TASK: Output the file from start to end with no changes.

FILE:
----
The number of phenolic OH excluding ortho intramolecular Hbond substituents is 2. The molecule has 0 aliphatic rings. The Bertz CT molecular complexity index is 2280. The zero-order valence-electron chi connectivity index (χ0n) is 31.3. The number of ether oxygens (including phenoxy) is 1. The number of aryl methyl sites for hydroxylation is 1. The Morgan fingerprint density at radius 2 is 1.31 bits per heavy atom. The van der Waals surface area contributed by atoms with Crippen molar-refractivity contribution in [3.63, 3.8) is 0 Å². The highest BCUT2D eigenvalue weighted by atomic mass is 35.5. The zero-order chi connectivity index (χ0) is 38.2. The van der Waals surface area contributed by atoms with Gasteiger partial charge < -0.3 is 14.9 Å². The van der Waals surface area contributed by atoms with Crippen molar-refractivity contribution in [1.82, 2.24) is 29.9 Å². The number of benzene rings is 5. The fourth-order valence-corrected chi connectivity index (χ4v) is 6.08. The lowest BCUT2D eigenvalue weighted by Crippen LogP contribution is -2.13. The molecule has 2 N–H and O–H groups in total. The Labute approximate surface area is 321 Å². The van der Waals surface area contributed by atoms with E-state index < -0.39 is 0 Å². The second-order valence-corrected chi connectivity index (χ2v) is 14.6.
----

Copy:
The number of phenolic OH excluding ortho intramolecular Hbond substituents is 2. The molecule has 0 aliphatic rings. The Bertz CT molecular complexity index is 2280. The zero-order valence-electron chi connectivity index (χ0n) is 31.3. The number of ether oxygens (including phenoxy) is 1. The number of aryl methyl sites for hydroxylation is 1. The Morgan fingerprint density at radius 2 is 1.31 bits per heavy atom. The van der Waals surface area contributed by atoms with Crippen molar-refractivity contribution in [3.63, 3.8) is 0 Å². The highest BCUT2D eigenvalue weighted by atomic mass is 35.5. The zero-order chi connectivity index (χ0) is 38.2. The van der Waals surface area contributed by atoms with Gasteiger partial charge < -0.3 is 14.9 Å². The van der Waals surface area contributed by atoms with Crippen molar-refractivity contribution in [1.82, 2.24) is 29.9 Å². The number of benzene rings is 5. The fourth-order valence-corrected chi connectivity index (χ4v) is 6.08. The lowest BCUT2D eigenvalue weighted by Crippen LogP contribution is -2.13. The molecule has 2 N–H and O–H groups in total. The Labute approximate surface area is 321 Å². The van der Waals surface area contributed by atoms with E-state index < -0.39 is 0 Å². The second-order valence-corrected chi connectivity index (χ2v) is 14.6.